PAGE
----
A common conversation often takes place in the Middle East when social movements or major disruptive political developments are discussed: a supporter of the status-quo complains that the country is doomed (khirbet el-balad), to which an opposition supporter responds that it was already damaged (ma heyye aslan kharbane).
Those looking to quell United States-Iran tensions could learn a lot from the familiar anecdote. Amid the clamor surrounding Iranian General Qassem Soleimani’s killing, the issues underpinning instability in the region, and ways to address them, have barely been mentioned.
With warnings that the region could be on the brink of war, footage emerged of Iraqis and Syrians celebrating the death of the man they saw as the driving figure behind Iran’s destructive role in their countries. In Iraq, protestors chanted slogans such as “we want a homeland” and “no U.S. and no Iran,” conveying their rejection of getting Iraq caught up in a U.S.-Iran confrontation. Many in the region see the struggle for influence among the U.S., Iran, and indeed, wider competing geopolitical interests as having robbed aspirations for change in their countries, and masking the political and economic issues affecting them.
When Syrians took to the streets in 2011 calling for freedom, dignity, and justice, Iran supported the brutal oppression of the uprising, driving it into armed conflict. The later interventions of Turkey, Qatar, Saudi Arabia, the U.S., Israel, and Russia in trying to shape the outcome of the conflict ensured the Syrian people were left out of the equation, leaving the country shattered with deep societal ruptures.
More recently in Iraq, Iranian-backed militias cracked down on anti-establishment protestors, resulting in the deaths of over 500 people. At least 26 activists have been assassinated since October last year. In Lebanon, the sectarian ruling elite have been maneuvering around protestor demands to form a government to manage the economic crisis. Both Iran and the U.S., along with the political blocs associated with them, have been shifting the narrative in both countries to fighting a foreign conspiracy and pushing back Iranian influence respectively.
In Yemen, Saudi Arabia, and the United Arab Emirates’ devastating war against the Houthis’ 2014 coup, along with Iran’s believed enhancement of the Houthis’ military and security capabilities, has stripped the country of a political transition that had unprecedented opportunities for the participation of women and young people.
The U.S.’s recent Middle East peace plan is a huge injustice to Palestinian rights and gives further pretext for Iran’s regional mobilization under “anti-imperialist” and “resistance” discourses to facilitate its expansionist security policy. In the eyes of the region’s people, both U.S. and Iranian meddling has brought immense suffering and made progress impossible.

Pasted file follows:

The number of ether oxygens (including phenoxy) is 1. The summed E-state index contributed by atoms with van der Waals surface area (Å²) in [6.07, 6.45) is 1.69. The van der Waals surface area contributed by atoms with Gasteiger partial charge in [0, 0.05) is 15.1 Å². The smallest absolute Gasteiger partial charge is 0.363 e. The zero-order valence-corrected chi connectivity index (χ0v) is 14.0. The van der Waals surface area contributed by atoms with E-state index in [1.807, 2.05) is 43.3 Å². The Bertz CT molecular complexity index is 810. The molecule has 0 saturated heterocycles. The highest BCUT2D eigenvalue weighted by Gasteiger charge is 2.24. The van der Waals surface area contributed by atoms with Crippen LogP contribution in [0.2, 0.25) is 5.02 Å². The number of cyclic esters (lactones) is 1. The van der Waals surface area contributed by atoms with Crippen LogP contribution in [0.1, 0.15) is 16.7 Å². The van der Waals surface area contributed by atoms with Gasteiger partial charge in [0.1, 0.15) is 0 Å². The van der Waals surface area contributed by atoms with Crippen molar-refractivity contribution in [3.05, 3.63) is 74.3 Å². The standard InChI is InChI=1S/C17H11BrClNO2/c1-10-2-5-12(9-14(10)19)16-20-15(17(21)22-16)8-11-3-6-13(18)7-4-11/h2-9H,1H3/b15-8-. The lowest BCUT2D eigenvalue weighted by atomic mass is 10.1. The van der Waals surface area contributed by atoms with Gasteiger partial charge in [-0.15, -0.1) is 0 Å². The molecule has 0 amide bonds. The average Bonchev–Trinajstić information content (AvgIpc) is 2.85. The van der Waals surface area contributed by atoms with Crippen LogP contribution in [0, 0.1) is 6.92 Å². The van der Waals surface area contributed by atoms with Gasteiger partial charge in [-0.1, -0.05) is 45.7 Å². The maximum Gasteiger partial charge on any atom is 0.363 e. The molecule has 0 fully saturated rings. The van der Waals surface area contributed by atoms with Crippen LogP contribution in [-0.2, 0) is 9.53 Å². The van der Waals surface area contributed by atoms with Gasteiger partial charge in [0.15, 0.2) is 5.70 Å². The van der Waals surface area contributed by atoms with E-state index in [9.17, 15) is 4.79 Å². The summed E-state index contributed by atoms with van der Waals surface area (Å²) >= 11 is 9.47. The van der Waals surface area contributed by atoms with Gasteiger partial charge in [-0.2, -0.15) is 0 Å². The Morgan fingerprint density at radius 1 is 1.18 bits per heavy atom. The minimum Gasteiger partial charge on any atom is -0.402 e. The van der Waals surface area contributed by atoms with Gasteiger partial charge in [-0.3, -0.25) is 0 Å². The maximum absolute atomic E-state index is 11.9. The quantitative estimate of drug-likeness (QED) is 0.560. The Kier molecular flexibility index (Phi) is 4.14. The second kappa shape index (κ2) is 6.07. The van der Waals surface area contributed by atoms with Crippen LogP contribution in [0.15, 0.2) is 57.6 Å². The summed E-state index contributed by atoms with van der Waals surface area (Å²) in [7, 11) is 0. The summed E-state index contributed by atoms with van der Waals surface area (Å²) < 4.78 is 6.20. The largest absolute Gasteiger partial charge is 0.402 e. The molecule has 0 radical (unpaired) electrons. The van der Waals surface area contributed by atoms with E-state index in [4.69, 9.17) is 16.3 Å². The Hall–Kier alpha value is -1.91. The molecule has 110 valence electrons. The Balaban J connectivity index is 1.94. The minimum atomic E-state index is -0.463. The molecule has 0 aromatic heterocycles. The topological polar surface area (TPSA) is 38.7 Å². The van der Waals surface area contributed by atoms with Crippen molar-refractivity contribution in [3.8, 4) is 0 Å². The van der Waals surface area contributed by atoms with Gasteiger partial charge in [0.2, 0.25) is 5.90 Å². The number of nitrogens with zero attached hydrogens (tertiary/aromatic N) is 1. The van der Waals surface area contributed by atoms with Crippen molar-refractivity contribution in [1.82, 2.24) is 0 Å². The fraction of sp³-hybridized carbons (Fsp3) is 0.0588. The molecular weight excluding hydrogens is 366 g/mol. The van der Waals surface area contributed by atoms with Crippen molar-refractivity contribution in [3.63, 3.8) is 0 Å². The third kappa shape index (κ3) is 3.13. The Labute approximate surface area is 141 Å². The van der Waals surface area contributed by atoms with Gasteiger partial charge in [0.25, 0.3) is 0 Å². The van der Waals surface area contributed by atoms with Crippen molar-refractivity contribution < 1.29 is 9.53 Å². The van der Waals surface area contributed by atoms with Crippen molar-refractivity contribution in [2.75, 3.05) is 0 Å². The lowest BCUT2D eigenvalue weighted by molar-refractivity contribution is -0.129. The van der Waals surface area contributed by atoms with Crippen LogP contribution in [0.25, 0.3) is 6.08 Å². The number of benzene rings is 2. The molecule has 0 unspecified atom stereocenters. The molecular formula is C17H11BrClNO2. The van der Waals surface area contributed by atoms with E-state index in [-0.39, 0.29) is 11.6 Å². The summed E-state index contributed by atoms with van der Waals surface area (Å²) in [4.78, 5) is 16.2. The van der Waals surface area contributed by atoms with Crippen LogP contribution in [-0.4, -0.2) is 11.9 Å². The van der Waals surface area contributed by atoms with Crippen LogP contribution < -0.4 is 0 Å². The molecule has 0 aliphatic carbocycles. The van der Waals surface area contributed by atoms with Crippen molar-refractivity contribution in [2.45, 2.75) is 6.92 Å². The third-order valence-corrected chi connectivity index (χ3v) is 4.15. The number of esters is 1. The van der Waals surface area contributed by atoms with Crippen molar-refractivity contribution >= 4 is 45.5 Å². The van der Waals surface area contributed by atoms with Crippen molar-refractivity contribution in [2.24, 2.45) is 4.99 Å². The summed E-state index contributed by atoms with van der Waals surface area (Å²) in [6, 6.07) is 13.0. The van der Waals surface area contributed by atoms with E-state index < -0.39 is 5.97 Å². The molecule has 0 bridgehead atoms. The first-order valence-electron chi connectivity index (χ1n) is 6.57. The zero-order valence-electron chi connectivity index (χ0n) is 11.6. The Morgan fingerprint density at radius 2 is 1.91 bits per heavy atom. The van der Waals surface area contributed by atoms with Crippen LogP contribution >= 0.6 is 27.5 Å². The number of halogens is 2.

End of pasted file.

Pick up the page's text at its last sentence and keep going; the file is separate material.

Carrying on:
Advancing regional stability requires addressing public concerns
Despite the destabilizing environment, movements pushing for change persist and have been gathering momentum in the Middle East. Last October, uprisings erupted in Iraq and Lebanon against corruption and economic mismanagement by the ruling classes — and flawed systems of sectarian power-sharing. Attempts to normalize the post-war status quo in Syria have been challenged by recent demonstrations in the south of the country, bemoaning harsh living conditions and security measures.
Yet Iran and its political allies have used Soleimani’s assassination to invoke “anti-imperialism” and bolster their legitimacy — again using the narrative of geopolitical struggle as a pretext for squashing and co-opting movements for social and political change.
The U.S.-Iran standoff is deeply connected to the region’s wider conflicts, governance dysfunctionalities, and the social movements that are trying to push for solutions to them. This means that mediation initiatives to facilitate de-escalation between the U.S. and Iran, such as those taken up by the EU, Oman, Qatar, and Japan, need to take a multi-layered approach.
These initiatives will likely prioritize reviving a nuclear agreement among Iran, the U.S. and other international powers, and addressing regional tensions. But seeking stability must start with putting the security and needs of people across the region first. To sustain de-escalation, the initiatives need to be connected to progress in allowing people to pursue their aspirations for just, democratic governance and fairer economies.
Security in the Middle East will be fragile and unsustainable if the roots of instability — repressive political systems, corruption, inequalities, injustice and conflict profiteering — are not addressed. In Syria and Yemen, policymakers and mediators must make much greater effort to ensure that peace processes prioritize people’s grievances and offer them channels for shaping their countries’ futures. Viable political settlements cannot be shaped only in the interests of external powers.
In Iraq and Lebanon, the U.N., foreign countries, and international monetary institutions should pressure the ruling classes to respond more constructively to demands for fairer societies, accountability, and a departure from exclusively sectarian political systems, and avoid backing repression and sectarianism.
They must likewise protect and invest in peacebuilding efforts by making funding available to growing civil society movements. Refocusing on improving people’s lives will not only reduce U.S.-Iran tensions, but will lay the groundwork in the region for steps on the long road toward just and sustained peace.